Syria is definitely out of the Arab League, and Syrian President Bashar Al-Assad's friends list is certainly dwindling.
The 22-member league went ahead with its planned suspension of Syria, rejecting the country's please for a summit to reconsider and giving Assad just three days to fall in line with a League-brokered peace plan or face growing consequences, including a League delegation that would monitor compliance on an ongoing basis. Although the Arab League has no standing army or any real political power, the suspension means that Syria could lose the support of many of the members of the League, leaving it further isolated.
China and Russia have so far been in Syria's corner in the United Nations, voicing their intention to veto any Security Council resolution authorizing either a no-fly zone or the use of force, both strategies used successfully against Libya's Col. Moammar Gadhafi. But spokespeople for China and Russia have issued closely guarded statements in recent days hinting at a change in strategy in the wake of Syria's continued adherence to violence to stop the protests against Assad's authoritarian rule. Human rights estimate that the death toll since mid-March has topped 3,500.
France has recalled its ambassador from Damascus, the Syrian capital, and other countries could soon follow suit. A major Saudi official has said that Assad's departure is inevitable. Other countries have threatened economic and political sanctions. Western officials are discussing the freezing of international assets. Even Iran, Syria's closest ally, has made statements urging Assad to talk to opposition leaders.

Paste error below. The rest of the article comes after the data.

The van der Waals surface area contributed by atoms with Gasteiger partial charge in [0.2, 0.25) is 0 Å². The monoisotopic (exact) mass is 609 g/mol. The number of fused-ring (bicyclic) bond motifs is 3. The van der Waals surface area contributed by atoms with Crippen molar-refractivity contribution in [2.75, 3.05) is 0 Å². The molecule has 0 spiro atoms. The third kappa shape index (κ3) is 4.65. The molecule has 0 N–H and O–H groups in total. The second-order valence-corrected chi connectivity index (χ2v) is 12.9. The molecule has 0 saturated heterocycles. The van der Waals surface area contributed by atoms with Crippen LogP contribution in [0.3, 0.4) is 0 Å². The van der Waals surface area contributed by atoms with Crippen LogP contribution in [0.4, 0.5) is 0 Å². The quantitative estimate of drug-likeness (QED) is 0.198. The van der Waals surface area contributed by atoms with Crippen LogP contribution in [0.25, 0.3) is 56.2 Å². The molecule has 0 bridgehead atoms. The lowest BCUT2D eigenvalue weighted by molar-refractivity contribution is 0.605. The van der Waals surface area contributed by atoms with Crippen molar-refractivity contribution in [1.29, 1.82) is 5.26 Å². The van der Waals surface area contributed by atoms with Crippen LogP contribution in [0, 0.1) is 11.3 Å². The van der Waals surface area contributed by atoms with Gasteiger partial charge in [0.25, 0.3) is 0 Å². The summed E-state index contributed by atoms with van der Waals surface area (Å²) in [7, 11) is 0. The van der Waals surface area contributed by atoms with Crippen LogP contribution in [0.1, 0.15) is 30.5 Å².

The opposition, in the form of a group calling themselves the Free Syrian Army, have gained access to weaponry and have launched an attack on a government military installation. The Syrian government, which still enjoys support from the majority of the military and the population at large, has claimed for months that the opposition has been aided and abetted by outside influences; but until now, the opposition has had little in the way of warfare weaponry with which to fight against tanks, guns, and armored vehicles in the streets of the country's major cities.